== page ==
Craziness on the Quad

This article was written by Todd Romero

A plethora of students were upset Monday morning as the TFP (The American Society for the defense of Tradition, Family, and Property) visited the campus quad. The TFP came to protest abortion on campus by toting big signs and passing out pamphlets to students. The organization reportedly sought to push the end of abortion in America through protesting on campuses. However, when students actively engaged in reading these pamphlets some were appalled by what they read. Some students even described the pamphlets as well as the organization as extremely radical.

Kyle Herr, a freshman and digital forensics major from Lancaster, Pennsylvania said, “their comparisons were over exaggerated, and unrealistic; especially the comparison of abortion to Nazi Germany”. The student’s reaction to the pamphlets as well as the rhetoric that was perpetrated by the organization was not positive for many. Many students even questioned the different statistics within the pamphlets. Aaron Dressler, also a freshman at the university claims that “most of their arguments seemed opinion based.” Other students such as Blake Wolfgang from the Bloomsburg area claimed, “they made a lot of claims with very questionable sources.”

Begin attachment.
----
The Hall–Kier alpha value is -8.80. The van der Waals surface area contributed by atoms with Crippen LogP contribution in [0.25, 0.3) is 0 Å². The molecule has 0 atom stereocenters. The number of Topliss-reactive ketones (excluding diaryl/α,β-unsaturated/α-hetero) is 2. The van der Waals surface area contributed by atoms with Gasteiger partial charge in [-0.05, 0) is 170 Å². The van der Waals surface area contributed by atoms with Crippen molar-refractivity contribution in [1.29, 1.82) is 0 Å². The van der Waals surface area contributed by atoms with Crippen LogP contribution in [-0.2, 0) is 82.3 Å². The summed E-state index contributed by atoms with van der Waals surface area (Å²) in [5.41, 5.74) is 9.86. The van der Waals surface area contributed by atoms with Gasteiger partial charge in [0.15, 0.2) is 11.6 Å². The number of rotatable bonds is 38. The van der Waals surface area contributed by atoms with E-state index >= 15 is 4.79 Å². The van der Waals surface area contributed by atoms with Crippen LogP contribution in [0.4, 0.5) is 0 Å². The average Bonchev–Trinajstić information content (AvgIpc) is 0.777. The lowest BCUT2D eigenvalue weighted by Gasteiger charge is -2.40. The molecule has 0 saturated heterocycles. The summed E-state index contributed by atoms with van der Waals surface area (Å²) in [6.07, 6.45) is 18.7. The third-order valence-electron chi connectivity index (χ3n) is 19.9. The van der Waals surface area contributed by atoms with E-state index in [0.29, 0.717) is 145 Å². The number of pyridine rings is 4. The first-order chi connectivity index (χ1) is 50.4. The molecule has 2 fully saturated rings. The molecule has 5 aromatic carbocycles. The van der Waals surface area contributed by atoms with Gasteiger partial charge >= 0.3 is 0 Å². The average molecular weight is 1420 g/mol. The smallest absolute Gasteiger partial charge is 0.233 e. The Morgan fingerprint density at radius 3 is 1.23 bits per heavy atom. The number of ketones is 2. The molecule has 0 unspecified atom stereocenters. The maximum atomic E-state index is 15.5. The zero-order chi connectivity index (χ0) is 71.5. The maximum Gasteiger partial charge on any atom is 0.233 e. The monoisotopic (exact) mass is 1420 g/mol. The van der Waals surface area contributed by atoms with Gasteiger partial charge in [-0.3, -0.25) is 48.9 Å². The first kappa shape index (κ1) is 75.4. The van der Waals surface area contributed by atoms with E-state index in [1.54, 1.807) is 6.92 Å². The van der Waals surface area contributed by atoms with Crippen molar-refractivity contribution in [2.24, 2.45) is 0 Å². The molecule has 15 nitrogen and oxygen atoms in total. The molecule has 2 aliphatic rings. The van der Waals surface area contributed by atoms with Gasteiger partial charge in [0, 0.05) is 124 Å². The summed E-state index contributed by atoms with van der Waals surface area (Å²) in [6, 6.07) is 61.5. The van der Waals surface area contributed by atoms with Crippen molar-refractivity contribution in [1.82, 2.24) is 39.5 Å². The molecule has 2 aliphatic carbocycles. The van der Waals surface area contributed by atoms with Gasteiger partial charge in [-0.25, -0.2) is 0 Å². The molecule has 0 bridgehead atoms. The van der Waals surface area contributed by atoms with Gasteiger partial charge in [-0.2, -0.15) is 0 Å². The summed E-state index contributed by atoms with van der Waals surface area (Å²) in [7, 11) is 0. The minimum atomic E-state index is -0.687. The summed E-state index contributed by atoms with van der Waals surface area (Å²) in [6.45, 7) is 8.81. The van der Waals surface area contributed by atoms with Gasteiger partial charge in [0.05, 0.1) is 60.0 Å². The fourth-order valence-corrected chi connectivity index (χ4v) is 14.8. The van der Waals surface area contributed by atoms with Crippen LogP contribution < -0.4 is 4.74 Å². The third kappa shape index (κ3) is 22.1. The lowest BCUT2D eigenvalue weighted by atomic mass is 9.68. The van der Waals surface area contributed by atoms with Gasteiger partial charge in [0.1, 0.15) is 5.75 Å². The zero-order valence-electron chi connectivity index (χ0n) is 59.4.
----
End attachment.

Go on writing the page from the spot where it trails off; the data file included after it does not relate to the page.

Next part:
In response to the TFP being on campus, many student led organizations set up camp on the quad directly next to the organization. Some students held up a signed that read “pro-choice,” and held LGBTQ pride flags plastered with the colors of the rainbow. Other students wore angel costumes similar to those worn in the documentary style film The Laramie Project in protest of the organization.

One on campus organization in particular that took a stand against the TFP was the Women’s Resource Center. The Coordinator of the center, Albra Wheeler maintains that it was very important for them to be present during the TFP’s visit. When asked about the importance of free speech on campus she states that “it is absolutely important,” and that “it serves well to present opposing opinions” to the students. However, she also claims that organizations that make false statements and spew hate should be confronted. In addition, she says that the TFP were “spreading lies about when abortions occur, and have spewed homophobic rhetoric to students in the past.”

Although she believes that “everyone has the right to their opinions and ideals,” she also finds it imperative to stand for women’s rights in conjunction to issues like these.

Although the TFP’s message might not have been widely accepted by students on campus, they TFP will continue to fight for their cause as well. According to their website, the TFP will remain “an organization of lay Catholic Americans concerned about the moral crisis shaking the remnants of Christian civilization.”